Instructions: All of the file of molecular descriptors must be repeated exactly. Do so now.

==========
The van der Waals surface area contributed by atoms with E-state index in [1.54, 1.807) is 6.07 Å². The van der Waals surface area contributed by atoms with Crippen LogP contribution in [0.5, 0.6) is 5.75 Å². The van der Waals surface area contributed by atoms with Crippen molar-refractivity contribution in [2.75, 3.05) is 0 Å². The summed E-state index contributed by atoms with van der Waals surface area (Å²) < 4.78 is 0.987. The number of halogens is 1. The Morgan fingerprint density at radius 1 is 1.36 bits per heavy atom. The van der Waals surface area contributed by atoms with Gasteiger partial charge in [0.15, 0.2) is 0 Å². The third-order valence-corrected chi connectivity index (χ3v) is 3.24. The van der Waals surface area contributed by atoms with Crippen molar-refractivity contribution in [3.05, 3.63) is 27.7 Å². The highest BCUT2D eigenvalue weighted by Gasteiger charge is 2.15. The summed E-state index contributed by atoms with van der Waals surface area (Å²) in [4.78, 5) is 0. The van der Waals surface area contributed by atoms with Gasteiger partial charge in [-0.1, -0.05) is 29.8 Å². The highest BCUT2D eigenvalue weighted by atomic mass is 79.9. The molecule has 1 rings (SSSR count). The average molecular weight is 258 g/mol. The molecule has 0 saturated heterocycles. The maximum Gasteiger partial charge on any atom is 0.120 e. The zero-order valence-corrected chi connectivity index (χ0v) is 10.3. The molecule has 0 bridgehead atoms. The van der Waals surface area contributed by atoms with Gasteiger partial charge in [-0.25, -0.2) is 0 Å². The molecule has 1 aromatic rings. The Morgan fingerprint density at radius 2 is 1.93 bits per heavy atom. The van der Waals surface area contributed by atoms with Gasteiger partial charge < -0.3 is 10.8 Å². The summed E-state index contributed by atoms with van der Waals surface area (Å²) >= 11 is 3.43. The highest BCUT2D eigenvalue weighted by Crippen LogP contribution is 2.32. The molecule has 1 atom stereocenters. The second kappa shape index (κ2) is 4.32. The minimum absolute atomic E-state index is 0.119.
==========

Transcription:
The van der Waals surface area contributed by atoms with E-state index in [1.54, 1.807) is 6.07 Å². The van der Waals surface area contributed by atoms with Crippen LogP contribution in [0.5, 0.6) is 5.75 Å². The van der Waals surface area contributed by atoms with Crippen molar-refractivity contribution in [2.75, 3.05) is 0 Å². The summed E-state index contributed by atoms with van der Waals surface area (Å²) < 4.78 is 0.987. The number of halogens is 1. The Morgan fingerprint density at radius 1 is 1.36 bits per heavy atom. The van der Waals surface area contributed by atoms with Gasteiger partial charge in [0.15, 0.2) is 0 Å². The third-order valence-corrected chi connectivity index (χ3v) is 3.24. The van der Waals surface area contributed by atoms with Crippen molar-refractivity contribution in [3.05, 3.63) is 27.7 Å². The highest BCUT2D eigenvalue weighted by Gasteiger charge is 2.15. The summed E-state index contributed by atoms with van der Waals surface area (Å²) in [4.78, 5) is 0. The van der Waals surface area contributed by atoms with Gasteiger partial charge in [-0.1, -0.05) is 29.8 Å². The highest BCUT2D eigenvalue weighted by atomic mass is 79.9. The molecule has 1 rings (SSSR count). The average molecular weight is 258 g/mol. The molecule has 0 saturated heterocycles. The maximum Gasteiger partial charge on any atom is 0.120 e. The zero-order valence-corrected chi connectivity index (χ0v) is 10.3. The molecule has 0 bridgehead atoms. The van der Waals surface area contributed by atoms with Gasteiger partial charge in [-0.25, -0.2) is 0 Å². The molecule has 1 aromatic rings. The Morgan fingerprint density at radius 2 is 1.93 bits per heavy atom. The van der Waals surface area contributed by atoms with Gasteiger partial charge < -0.3 is 10.8 Å². The summed E-state index contributed by atoms with van der Waals surface area (Å²) >= 11 is 3.43. The highest BCUT2D eigenvalue weighted by Crippen LogP contribution is 2.32. The molecule has 1 atom stereocenters. The second kappa shape index (κ2) is 4.32. The minimum absolute atomic E-state index is 0.119.